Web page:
HB84: Bill that would broaden felony murder rule passes in committee

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Highway patrol vehicles park outside the Utah Capitol building. (Savannah Hopkinson)

SALT LAKE CITY — HB84, which would broaden felony murder rule to make fleeing from a police officer a predicate crime, passed 8-3 in the House Law Enforcement and Criminal Justice Standing Committee Jan. 25.

Under the bill, sponsored by Rep. Paul Ray, R-Clearfield, a driver who does not respond to an officer’s command to stop can be convicted of murder for any death caused as a result of the situation.

Marshall Thompson, director of the Utah Sentencing Commission, said he was concerned about the expansion of the felony murder rule.

“It makes a predicate act for murder something that’s not deliberate in nature,” Thompson said. He said there are several reasons people may not respond to an officer’s signal to stop, like being scared or startled.

“If an accident occurs after that and someone dies, you’d be charged with murder even though you had no intent to commit murder,” Thompson said.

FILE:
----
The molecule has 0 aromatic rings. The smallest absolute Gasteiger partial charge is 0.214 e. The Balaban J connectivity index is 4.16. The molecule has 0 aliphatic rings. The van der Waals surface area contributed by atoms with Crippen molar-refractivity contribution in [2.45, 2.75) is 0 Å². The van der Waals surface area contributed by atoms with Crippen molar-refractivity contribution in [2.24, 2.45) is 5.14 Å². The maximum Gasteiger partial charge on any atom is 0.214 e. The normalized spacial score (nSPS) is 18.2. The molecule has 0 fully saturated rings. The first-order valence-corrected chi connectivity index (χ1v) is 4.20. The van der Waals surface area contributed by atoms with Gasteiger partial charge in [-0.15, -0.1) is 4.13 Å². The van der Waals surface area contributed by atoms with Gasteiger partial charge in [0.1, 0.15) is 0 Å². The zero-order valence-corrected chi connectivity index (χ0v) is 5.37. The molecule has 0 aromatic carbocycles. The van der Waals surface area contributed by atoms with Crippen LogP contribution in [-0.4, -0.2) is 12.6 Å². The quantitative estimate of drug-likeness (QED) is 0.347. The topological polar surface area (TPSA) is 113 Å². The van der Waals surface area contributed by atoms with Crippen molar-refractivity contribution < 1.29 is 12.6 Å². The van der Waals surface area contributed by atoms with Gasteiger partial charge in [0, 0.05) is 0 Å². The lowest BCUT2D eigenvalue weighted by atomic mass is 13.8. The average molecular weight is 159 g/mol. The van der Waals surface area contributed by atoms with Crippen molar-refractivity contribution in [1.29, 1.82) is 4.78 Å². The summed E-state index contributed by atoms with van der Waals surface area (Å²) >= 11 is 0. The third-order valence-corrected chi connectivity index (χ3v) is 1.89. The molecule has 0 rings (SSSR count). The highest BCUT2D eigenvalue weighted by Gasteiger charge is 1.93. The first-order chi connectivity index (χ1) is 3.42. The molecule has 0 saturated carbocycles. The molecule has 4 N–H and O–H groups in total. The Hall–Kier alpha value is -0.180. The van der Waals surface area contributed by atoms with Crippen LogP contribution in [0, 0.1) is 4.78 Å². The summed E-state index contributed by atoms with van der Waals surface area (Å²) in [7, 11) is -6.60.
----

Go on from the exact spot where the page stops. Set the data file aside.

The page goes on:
In 2016, West Valley officer Cody Brotherson died when three teenagers who had stolen a car hit him as he tried to stop them from fleeing. Ray said Brotherson was the inspiration for the bill.

William Carlson, a deputy district attorney for Salt Lake County, supports the bill. He cited several other offenses that are already considered predicate crimes, including fleeing as a prisoner and discharge of a firearm. 

“When you get behind the steering wheel, you’re riding a bullet,” Carlson said. “A car can be just as deadly as a gun.”

Tom Ross of the Utah Chiefs of Police Association said chases in Utah have decreased over the past five years, but when they happen they are generally serious.

“Criminals use this as a tool to escape being captured,” Ross said. “There definitely should be an option and a standard there that holds people accountable if they do decide to take that action and somebody dies.”

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